Owing lunch money is child abuse? NJ school district threatens to report parents
ENGLEWOOD — School officials in this Bergen County district have threatened to report parents who don't pay off their school-lunch debts as potential child abusers.
Students in this district have run up a $100,000 tab. Englewood's school cafeterias continue to rack up debt because they must serve lunch or breakfast even if a student doesn't have money on a given day. Students are expected to pay for the food within a week, but some students and parents are abusing the system, officials told The Record.
"They (parents) are not providing lunches," said Glenn Garrison, a school board member. "They are neglecting their children."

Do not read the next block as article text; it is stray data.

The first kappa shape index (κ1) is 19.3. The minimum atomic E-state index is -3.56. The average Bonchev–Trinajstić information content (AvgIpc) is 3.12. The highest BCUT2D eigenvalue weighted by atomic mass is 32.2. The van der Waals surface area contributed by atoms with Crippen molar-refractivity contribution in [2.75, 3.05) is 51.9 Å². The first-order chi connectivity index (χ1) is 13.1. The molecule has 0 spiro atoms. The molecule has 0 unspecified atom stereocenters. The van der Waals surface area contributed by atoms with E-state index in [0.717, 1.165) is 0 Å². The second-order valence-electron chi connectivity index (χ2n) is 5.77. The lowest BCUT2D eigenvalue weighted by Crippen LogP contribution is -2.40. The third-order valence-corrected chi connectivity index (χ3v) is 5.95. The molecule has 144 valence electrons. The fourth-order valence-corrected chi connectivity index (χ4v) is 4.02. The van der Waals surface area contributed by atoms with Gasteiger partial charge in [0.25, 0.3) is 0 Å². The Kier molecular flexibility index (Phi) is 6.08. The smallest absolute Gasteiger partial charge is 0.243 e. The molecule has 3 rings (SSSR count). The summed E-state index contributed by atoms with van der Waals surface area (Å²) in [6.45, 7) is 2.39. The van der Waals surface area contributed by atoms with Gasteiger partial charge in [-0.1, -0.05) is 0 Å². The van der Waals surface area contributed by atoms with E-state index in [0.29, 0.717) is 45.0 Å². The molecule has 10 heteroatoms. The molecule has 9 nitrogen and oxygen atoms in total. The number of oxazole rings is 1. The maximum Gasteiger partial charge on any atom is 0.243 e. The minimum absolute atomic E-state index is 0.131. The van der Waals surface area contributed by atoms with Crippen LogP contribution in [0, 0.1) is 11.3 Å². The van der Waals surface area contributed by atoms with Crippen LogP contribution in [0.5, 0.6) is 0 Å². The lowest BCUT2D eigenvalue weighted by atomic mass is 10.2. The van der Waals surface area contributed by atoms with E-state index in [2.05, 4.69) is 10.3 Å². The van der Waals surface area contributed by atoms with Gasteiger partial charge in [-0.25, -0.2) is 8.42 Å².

The board recently adopted a policy requiring officials to send two notices to parents before they are asked to attend a meeting over the debt. If they don't respond, the parents could be reported to the Division of Child Protective Services.
But a state spokesman said threatening to report parents as part of a debt collection plan is irresponsible. He wouldn't say whether other districts had tried this tactic in the past.
"A parent's failure or inability to satisfy his or her debts to a school lunch program is not a form of abuse or neglect," Ernest Landante, spokesman for the state Department of Children and Families, said in an email.
The threat of state action is supposed to be a last resort, Superintendent Robert Kravitz said, adding that the district needs to create a system to define the consequences for not paying the tab.
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